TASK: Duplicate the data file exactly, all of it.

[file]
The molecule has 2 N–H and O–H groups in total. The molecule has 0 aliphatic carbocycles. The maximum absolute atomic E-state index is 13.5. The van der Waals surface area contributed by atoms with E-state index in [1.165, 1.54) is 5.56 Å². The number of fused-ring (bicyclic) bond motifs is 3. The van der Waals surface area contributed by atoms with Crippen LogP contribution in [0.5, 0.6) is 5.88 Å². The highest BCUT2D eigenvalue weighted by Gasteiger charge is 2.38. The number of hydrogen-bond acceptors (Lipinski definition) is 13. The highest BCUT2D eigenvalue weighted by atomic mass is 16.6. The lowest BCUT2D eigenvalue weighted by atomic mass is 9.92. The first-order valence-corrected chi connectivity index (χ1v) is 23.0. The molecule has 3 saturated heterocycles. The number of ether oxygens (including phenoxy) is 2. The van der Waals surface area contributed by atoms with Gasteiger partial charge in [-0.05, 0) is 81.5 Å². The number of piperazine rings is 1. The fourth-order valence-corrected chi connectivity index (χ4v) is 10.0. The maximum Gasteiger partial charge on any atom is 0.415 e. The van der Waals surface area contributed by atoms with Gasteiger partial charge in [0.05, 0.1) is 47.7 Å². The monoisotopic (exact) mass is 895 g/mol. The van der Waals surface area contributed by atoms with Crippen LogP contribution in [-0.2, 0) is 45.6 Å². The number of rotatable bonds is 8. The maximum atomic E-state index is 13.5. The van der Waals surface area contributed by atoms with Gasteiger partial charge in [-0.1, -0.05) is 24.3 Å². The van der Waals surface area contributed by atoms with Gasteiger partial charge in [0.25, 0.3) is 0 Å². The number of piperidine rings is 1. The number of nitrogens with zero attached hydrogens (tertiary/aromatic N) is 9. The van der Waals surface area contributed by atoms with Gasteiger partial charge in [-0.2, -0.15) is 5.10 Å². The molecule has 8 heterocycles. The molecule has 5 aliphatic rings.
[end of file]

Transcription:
The molecule has 2 N–H and O–H groups in total. The molecule has 0 aliphatic carbocycles. The maximum absolute atomic E-state index is 13.5. The van der Waals surface area contributed by atoms with E-state index in [1.165, 1.54) is 5.56 Å². The number of fused-ring (bicyclic) bond motifs is 3. The van der Waals surface area contributed by atoms with Crippen LogP contribution in [0.5, 0.6) is 5.88 Å². The highest BCUT2D eigenvalue weighted by Gasteiger charge is 2.38. The number of hydrogen-bond acceptors (Lipinski definition) is 13. The highest BCUT2D eigenvalue weighted by atomic mass is 16.6. The lowest BCUT2D eigenvalue weighted by atomic mass is 9.92. The first-order valence-corrected chi connectivity index (χ1v) is 23.0. The molecule has 3 saturated heterocycles. The number of ether oxygens (including phenoxy) is 2. The van der Waals surface area contributed by atoms with Gasteiger partial charge in [-0.05, 0) is 81.5 Å². The number of piperazine rings is 1. The fourth-order valence-corrected chi connectivity index (χ4v) is 10.0. The maximum Gasteiger partial charge on any atom is 0.415 e. The van der Waals surface area contributed by atoms with Gasteiger partial charge in [0.05, 0.1) is 47.7 Å². The monoisotopic (exact) mass is 895 g/mol. The van der Waals surface area contributed by atoms with Crippen LogP contribution in [-0.2, 0) is 45.6 Å². The number of rotatable bonds is 8. The maximum atomic E-state index is 13.5. The van der Waals surface area contributed by atoms with Gasteiger partial charge in [-0.1, -0.05) is 24.3 Å². The van der Waals surface area contributed by atoms with Gasteiger partial charge in [0.25, 0.3) is 0 Å². The number of piperidine rings is 1. The number of nitrogens with zero attached hydrogens (tertiary/aromatic N) is 9. The van der Waals surface area contributed by atoms with Gasteiger partial charge in [-0.2, -0.15) is 5.10 Å². The molecule has 8 heterocycles. The molecule has 5 aliphatic rings.